Heres our selection of interesting gear that you may be interested in on or off the track!
Motorsport Starter Switch Panel

We were sent this anodised aluminium starter panel from so how is different to all the others? Mainly quality. The backing plate is solid, the switches have a positive and rm throw and its supplied with countersunk bolts to mount it where you need. Its a simple job done properly and for that we applaud it. Price: 29.99 and free delivery Available from:

HANS Seat Kit

Nothing beats a custom race seat for support and comfort and Grand Prix Racewear now stocks the HANS Seat Kit so that any driver or team can do a bit of DIY. The kit comes with a unique bead mix and slow-cure resins inside a casting bag, giving you ample time to sort out your ideal seating position before things start to set solid. Youll also need a vacuum pump that can be bought separately. The kits come in a variety of sizes to suit different sized drivers and car applications, so its worth giving GPR a call for advice before purchasing. Price: from 96.00+VAT Available from: Grand Prix Racewear,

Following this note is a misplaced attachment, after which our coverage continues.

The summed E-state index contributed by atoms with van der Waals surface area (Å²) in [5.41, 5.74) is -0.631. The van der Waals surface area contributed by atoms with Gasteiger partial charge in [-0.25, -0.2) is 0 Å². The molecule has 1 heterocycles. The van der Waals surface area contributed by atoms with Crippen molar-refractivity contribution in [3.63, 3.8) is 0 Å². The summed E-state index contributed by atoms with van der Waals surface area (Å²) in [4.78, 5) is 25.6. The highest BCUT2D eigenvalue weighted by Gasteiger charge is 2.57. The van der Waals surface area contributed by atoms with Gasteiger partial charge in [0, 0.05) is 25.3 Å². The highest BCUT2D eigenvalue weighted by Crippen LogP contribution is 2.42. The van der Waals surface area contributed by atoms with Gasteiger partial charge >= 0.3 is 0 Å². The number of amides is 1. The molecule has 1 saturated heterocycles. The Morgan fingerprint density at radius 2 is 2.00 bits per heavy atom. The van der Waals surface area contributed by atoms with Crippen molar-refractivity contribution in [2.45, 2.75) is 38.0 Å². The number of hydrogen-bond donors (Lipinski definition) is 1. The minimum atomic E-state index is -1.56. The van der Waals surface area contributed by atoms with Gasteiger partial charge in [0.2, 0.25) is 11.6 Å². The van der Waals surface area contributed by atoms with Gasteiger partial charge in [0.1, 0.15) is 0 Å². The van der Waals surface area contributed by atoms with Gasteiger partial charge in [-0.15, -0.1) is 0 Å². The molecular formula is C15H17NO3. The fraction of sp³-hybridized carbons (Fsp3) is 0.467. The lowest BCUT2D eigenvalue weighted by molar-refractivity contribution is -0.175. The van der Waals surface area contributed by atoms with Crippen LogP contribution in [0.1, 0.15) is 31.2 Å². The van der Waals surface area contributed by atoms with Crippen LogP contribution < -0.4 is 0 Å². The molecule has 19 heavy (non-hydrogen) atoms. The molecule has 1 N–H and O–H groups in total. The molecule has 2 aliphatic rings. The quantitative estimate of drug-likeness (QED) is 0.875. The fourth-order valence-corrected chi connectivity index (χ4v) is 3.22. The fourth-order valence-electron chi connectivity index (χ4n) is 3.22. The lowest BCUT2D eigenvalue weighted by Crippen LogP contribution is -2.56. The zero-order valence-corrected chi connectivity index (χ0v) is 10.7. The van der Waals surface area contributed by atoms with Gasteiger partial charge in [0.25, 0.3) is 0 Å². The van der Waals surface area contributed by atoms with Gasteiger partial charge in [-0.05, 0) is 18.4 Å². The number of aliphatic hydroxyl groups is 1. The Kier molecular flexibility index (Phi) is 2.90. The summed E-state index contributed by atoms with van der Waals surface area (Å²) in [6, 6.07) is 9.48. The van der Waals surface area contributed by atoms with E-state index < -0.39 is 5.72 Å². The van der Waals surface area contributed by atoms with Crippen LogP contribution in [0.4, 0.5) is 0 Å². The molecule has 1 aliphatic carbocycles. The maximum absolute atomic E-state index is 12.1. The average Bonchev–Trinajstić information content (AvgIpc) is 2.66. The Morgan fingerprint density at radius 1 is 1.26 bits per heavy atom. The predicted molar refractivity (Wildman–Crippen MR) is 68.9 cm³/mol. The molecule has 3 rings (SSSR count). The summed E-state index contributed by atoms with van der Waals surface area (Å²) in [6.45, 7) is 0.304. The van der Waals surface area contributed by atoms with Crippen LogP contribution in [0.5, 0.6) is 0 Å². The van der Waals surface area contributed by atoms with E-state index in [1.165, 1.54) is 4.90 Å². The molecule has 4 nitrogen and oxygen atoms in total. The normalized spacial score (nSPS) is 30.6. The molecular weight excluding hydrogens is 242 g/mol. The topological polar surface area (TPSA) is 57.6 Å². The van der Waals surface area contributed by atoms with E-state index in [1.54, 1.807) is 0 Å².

Decibel Slayer Bolt-On Exhaust Noise/Decibel Reducer Insert

Qstarz LT-Q6000 GPS Lap Timer

With noise levels becoming more and more critical on UK circuits, The Decibel Slayer is a useful bit of kit. It ts into your tail-pipe round or oval using four studs that locate it with a friction t, so no drilling is required, and acts as an easily tted and removed silencer. Price: 69.00 Available from: Demon Tweeks,

Another GPS-based lap timer but with a colour screen and a variety of racing modes, including Drag Race, Circuit Race, Rally and Performance Test. The Qstarz features an auto-start function to give you one less thing to worry about when starting the race, and uses 10Hz logging which means it tracks the position of your car 10 times a second for greater accuracy. An internal battery takes away the need for hard-wiring and makes the Qstarz easily transportable between cars. Price: 250+VAT Available from: Grand Prix Racewear,